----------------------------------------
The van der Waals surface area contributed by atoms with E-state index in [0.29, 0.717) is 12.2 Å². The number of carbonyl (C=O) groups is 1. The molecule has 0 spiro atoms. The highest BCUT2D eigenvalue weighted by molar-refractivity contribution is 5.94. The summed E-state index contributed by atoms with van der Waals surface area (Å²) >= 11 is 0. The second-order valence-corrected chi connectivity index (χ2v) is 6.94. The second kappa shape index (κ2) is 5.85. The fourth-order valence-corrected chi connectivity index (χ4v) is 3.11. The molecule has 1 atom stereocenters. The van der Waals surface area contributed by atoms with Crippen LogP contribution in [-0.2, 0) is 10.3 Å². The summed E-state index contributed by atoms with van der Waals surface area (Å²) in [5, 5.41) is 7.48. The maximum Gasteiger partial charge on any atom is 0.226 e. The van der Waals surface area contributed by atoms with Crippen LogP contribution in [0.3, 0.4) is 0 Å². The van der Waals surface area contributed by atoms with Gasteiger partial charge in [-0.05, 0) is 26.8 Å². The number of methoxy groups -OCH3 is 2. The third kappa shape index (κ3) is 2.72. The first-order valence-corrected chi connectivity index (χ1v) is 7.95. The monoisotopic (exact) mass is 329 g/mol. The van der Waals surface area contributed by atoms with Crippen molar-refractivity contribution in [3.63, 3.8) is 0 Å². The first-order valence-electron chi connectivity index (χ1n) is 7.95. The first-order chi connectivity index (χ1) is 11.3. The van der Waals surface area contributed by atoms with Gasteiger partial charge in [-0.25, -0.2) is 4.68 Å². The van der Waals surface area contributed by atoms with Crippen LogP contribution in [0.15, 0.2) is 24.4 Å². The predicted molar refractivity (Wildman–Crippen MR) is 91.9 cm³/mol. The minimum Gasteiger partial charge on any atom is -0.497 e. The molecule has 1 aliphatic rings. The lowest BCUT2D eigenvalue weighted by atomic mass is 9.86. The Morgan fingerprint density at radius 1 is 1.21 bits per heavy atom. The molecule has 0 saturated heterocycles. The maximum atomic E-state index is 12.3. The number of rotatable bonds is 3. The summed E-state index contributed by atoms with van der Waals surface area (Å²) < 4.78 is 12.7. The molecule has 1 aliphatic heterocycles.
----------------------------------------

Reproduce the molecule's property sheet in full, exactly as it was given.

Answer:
The van der Waals surface area contributed by atoms with E-state index in [0.29, 0.717) is 12.2 Å². The number of carbonyl (C=O) groups is 1. The molecule has 0 spiro atoms. The highest BCUT2D eigenvalue weighted by molar-refractivity contribution is 5.94. The summed E-state index contributed by atoms with van der Waals surface area (Å²) >= 11 is 0. The second-order valence-corrected chi connectivity index (χ2v) is 6.94. The second kappa shape index (κ2) is 5.85. The fourth-order valence-corrected chi connectivity index (χ4v) is 3.11. The molecule has 1 atom stereocenters. The van der Waals surface area contributed by atoms with Crippen LogP contribution in [-0.2, 0) is 10.3 Å². The summed E-state index contributed by atoms with van der Waals surface area (Å²) in [5, 5.41) is 7.48. The maximum Gasteiger partial charge on any atom is 0.226 e. The van der Waals surface area contributed by atoms with Crippen LogP contribution in [0.3, 0.4) is 0 Å². The van der Waals surface area contributed by atoms with Gasteiger partial charge in [-0.05, 0) is 26.8 Å². The number of methoxy groups -OCH3 is 2. The third kappa shape index (κ3) is 2.72. The first-order valence-corrected chi connectivity index (χ1v) is 7.95. The monoisotopic (exact) mass is 329 g/mol. The van der Waals surface area contributed by atoms with Crippen molar-refractivity contribution in [3.63, 3.8) is 0 Å². The first-order valence-electron chi connectivity index (χ1n) is 7.95. The first-order chi connectivity index (χ1) is 11.3. The van der Waals surface area contributed by atoms with Gasteiger partial charge in [-0.25, -0.2) is 4.68 Å². The van der Waals surface area contributed by atoms with Crippen LogP contribution in [0.15, 0.2) is 24.4 Å². The predicted molar refractivity (Wildman–Crippen MR) is 91.9 cm³/mol. The minimum Gasteiger partial charge on any atom is -0.497 e. The molecule has 1 aliphatic rings. The lowest BCUT2D eigenvalue weighted by atomic mass is 9.86. The Morgan fingerprint density at radius 1 is 1.21 bits per heavy atom. The molecule has 0 saturated heterocycles. The maximum atomic E-state index is 12.3. The number of rotatable bonds is 3. The summed E-state index contributed by atoms with van der Waals surface area (Å²) < 4.78 is 12.7. The molecule has 1 aliphatic heterocycles.